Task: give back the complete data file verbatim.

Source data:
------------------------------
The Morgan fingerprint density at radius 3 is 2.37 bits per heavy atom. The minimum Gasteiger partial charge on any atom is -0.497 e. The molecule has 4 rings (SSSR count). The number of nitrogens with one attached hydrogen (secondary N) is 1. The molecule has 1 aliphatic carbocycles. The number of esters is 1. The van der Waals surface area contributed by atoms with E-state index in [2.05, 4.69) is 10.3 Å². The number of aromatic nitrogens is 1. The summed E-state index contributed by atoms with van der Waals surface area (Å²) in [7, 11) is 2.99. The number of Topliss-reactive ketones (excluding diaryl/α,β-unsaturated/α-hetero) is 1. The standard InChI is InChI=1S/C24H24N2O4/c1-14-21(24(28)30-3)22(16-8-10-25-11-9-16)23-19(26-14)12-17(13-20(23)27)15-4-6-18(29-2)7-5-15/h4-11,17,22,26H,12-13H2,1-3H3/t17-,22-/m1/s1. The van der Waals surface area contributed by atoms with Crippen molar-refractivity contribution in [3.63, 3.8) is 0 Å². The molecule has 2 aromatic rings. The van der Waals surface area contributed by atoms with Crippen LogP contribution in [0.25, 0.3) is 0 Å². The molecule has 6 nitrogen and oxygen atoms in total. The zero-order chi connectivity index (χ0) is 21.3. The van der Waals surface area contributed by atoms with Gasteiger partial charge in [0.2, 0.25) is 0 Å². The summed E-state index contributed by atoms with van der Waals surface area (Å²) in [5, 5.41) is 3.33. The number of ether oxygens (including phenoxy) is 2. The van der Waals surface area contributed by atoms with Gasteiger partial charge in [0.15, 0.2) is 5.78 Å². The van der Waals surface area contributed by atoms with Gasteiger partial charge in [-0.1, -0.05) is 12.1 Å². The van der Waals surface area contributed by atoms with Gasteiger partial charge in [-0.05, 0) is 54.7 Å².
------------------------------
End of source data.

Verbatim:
The Morgan fingerprint density at radius 3 is 2.37 bits per heavy atom. The minimum Gasteiger partial charge on any atom is -0.497 e. The molecule has 4 rings (SSSR count). The number of nitrogens with one attached hydrogen (secondary N) is 1. The molecule has 1 aliphatic carbocycles. The number of esters is 1. The van der Waals surface area contributed by atoms with E-state index in [2.05, 4.69) is 10.3 Å². The number of aromatic nitrogens is 1. The summed E-state index contributed by atoms with van der Waals surface area (Å²) in [7, 11) is 2.99. The number of Topliss-reactive ketones (excluding diaryl/α,β-unsaturated/α-hetero) is 1. The standard InChI is InChI=1S/C24H24N2O4/c1-14-21(24(28)30-3)22(16-8-10-25-11-9-16)23-19(26-14)12-17(13-20(23)27)15-4-6-18(29-2)7-5-15/h4-11,17,22,26H,12-13H2,1-3H3/t17-,22-/m1/s1. The van der Waals surface area contributed by atoms with Crippen molar-refractivity contribution in [3.63, 3.8) is 0 Å². The molecule has 2 aromatic rings. The van der Waals surface area contributed by atoms with Crippen LogP contribution in [0.25, 0.3) is 0 Å². The molecule has 6 nitrogen and oxygen atoms in total. The zero-order chi connectivity index (χ0) is 21.3. The van der Waals surface area contributed by atoms with Gasteiger partial charge in [0.2, 0.25) is 0 Å². The summed E-state index contributed by atoms with van der Waals surface area (Å²) in [5, 5.41) is 3.33. The number of ether oxygens (including phenoxy) is 2. The van der Waals surface area contributed by atoms with Gasteiger partial charge in [0.15, 0.2) is 5.78 Å². The van der Waals surface area contributed by atoms with Gasteiger partial charge in [-0.1, -0.05) is 12.1 Å². The van der Waals surface area contributed by atoms with Gasteiger partial charge in [-0.05, 0) is 54.7 Å².